Week 2 Logistic Regression Cost Function

Is Gradient descent or maximum Likelihood estimation used to find the optimal model parameters for minimising the cost function of Logistic Regression?

In the end of week 2 video,NG talks about maximum likelihood hence I am confused now

Gradient Descent and Maximum Likelihood Estimation are completely different things. The important point is that you need to choose a “cost” or “loss” function to measure the quality of the answers that your Logistic Regression system (or later your Neural Network) gives you. The choice for Logistic Regression is to use the “cross entropy” loss function which is a mathematical expression of the concept of Maximum Likelihood Estimation from statistics.

Now that you have chosen a good “loss” function, the question is how you go about minimizing that function. The answer is that you use Back Propagation which drives Gradient Descent to modify the parameters to give a better solution. You run many iterations of Gradient Descent with a well chosen “learning rate” to converge to a better and better solution.

So Gradient Descent is a general method for iteratively approximating a good solution to minimizing a particular loss function by using the Gradients (derivatives) of the cost function with respect to the various parameters of your model (the w and b values in the case of Logistic Regression).

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@naina_dwivedi hey :wave:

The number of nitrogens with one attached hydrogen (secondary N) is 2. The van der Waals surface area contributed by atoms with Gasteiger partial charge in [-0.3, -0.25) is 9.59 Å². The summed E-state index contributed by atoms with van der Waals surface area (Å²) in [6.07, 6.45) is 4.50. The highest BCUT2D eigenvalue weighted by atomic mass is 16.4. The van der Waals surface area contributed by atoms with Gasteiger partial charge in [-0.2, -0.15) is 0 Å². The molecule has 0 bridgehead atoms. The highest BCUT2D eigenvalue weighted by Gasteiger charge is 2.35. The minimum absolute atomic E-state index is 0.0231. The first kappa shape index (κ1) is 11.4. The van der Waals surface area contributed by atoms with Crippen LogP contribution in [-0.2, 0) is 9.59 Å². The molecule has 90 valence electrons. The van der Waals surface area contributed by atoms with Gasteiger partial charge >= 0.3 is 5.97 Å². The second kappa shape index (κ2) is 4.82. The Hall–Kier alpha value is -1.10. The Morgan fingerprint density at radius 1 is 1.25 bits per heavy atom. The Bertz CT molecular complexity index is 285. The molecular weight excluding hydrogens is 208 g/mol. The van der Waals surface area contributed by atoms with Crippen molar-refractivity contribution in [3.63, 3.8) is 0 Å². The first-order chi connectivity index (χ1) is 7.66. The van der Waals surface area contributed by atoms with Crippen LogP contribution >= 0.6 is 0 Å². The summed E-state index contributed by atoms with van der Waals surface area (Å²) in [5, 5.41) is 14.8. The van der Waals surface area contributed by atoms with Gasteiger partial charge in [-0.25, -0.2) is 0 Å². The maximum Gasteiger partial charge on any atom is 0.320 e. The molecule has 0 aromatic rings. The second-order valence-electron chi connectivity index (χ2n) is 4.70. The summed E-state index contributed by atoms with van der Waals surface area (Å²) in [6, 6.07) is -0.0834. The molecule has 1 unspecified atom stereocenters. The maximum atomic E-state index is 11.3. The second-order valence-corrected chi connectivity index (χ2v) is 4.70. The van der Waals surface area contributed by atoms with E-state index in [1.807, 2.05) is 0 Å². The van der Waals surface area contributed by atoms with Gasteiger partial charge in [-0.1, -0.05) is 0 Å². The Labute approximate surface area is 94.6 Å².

Actually where the minimize loss (cost) comes is to maximize the likelihood of features of sample space or more detaily find the best distribution of them.

cs229-notes1 (3).pdf (227.7 KB)

Here :point_up: is a good reference. After reading through this you can almost understand a couple of insight of ML even DL from ground.

Hopefully, it helps.:grin::grin::grin:

Thank you Paul for such detailed explanation.

Could we say that MSE, RMSE,cross-entropy are the mathematical representation of the maximum likelihood framework?

Thank you Chris , much appreciated :slight_smile:

No, each of those cost functions measures something different. RMSE and MSE are mathematical expressions of the notion of Euclidean Distance, which is a completely different thing than Maximum Likelihood. For that reason you would never use RMSE or MSE for a classification problem, but they would be a good choices for a “regression” problem, meaning that your network is predicting some continuous real valued number, like a house price or a stock price or the air temperature.

Maximum Likelihood Estimation is a very specific method in Statistics that has to do with estimating parameters of probability distributions. In a classification problem, the output of the network looks like a probability distribution, but it does not look that way in a “regression” problem of the type I described above.

Of course you could also observe that Logistic Regression is a misleading name: it’s not a regression problem in the technical sense that I am using “regression” above. I’m not sure what the background of this confusing terminology is.